Car Batteries Average 2 Years Before Dying In SW Oklahoma
As manufacturing has shifted to China throughout my lifetime, it's easy to develop the thought that "they don't make things like they used to." It's practical American hyperbole but there's also a lot of truth to that.
One example I've believed showed this for years is how long the battery lasts in my vehicle. My hometown had an Autozone so I've been buying the Duralast mid-tier batteries for twenty-something years. While I trust these batteries having used them for so long, I also know the odds they'll last over 18-24 months is slim, and after reading an article about batteries and the weather, I now know why.
Having lived my entire adult life in the Southwest United States and Oklahoma, I've swapped many batteries in my day. Turns out the reason isn't (mostly) that "they don't make things like they used to..." batteries are better manufactured now than they've ever been. It's actually the weather that creates a short life expectancy.
Depending on the climate where you live, an automotive battery will last anywhere between one and six years. The further north you live, the longer a battery will last. I was genuinely shocked to read a subreddit this weekend where people claimed their batteries were nearly ten years old, still holding on strong. They lived in Montana.
In what turned out to be a great discussion with some interesting links to various articles, the gist of the story was that the further south you live, the shorter your batteries will last. Remembering that summer I lived in Corpus Christi where I experienced a world-class heat wave - 22 straight days above 115° - I remember the line of people at the service counter asking for batteries was abnormally long.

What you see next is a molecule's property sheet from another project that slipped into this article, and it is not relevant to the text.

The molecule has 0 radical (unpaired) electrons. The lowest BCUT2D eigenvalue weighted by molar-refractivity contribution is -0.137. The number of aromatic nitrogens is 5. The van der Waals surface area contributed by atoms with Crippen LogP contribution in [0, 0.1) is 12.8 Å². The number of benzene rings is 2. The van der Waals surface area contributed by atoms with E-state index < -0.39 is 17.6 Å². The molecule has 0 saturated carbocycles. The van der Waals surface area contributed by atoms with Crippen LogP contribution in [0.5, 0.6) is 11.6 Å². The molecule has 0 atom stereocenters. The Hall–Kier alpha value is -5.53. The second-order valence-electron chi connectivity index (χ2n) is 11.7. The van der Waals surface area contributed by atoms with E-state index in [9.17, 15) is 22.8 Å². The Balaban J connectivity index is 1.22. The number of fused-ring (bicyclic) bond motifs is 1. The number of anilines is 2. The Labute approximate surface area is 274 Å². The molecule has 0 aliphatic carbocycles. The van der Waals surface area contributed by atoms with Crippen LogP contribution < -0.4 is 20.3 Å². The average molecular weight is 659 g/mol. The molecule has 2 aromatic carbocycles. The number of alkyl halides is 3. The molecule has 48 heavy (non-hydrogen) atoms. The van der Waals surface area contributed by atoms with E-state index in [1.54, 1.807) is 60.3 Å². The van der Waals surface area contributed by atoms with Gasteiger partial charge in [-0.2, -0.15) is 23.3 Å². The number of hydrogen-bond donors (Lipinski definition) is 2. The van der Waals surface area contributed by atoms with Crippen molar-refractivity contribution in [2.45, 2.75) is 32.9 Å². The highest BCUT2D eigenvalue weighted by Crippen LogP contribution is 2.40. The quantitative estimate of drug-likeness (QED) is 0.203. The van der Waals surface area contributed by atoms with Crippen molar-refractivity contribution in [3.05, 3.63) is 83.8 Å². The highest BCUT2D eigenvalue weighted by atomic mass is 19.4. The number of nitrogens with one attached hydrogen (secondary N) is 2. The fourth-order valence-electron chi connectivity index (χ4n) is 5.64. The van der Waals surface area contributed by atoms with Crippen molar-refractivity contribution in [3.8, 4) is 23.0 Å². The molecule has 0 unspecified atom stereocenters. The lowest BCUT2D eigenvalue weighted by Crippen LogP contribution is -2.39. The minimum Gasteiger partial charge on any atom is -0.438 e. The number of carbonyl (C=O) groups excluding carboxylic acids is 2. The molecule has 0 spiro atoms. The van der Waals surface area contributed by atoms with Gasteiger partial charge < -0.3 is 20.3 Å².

Here in Southwest Oklahoma, the average life span is right at two years. What a bummer.
So what can you do to extend the life of your battery? Well, nothing. Nobody can change the weather, but you could shop around for a better warranty.
The cheaper the battery, the shorter the warranty period tends to be. So while you may think you're saving a hundred dollars on that 1-year warranted juice box, if you have to buy two in three years, you would have been better off just buying the more expensive one with the better warranty.
I looked into it and it turns out, the best car battery warranty out there is four years... but it's going to cost you a lot upfront.
As far as I can find, Interstate Batteries MTZ series is guaranteed for a full 48 months. If at any time in that period the battery fails, they offer a replacement at no cost to you. With a premium warranty though comes a premium price.
A normal Duralast Gold battery for my vehicle is $199+tax. The identical Interstate MTZ batter is $379+tax. Even if it goes dead around the normal two-year mark and I get a new battery, the savings is merely marginal.
Walmart does offer a three-year full replacement, two-year pro-rated, five-year total warranty on their Everstart Maxx series if you purchase the additional warranty... but after reading tons of stories about how difficult it can be to get the retailer giant to honor their own warranty, it's hard to say if that too-good-to-be-true warranty is valid.
If you've ever wondered why your battery doesn't last very long living here in the depths of hot Oklahoma, now you know. Best of luck to you.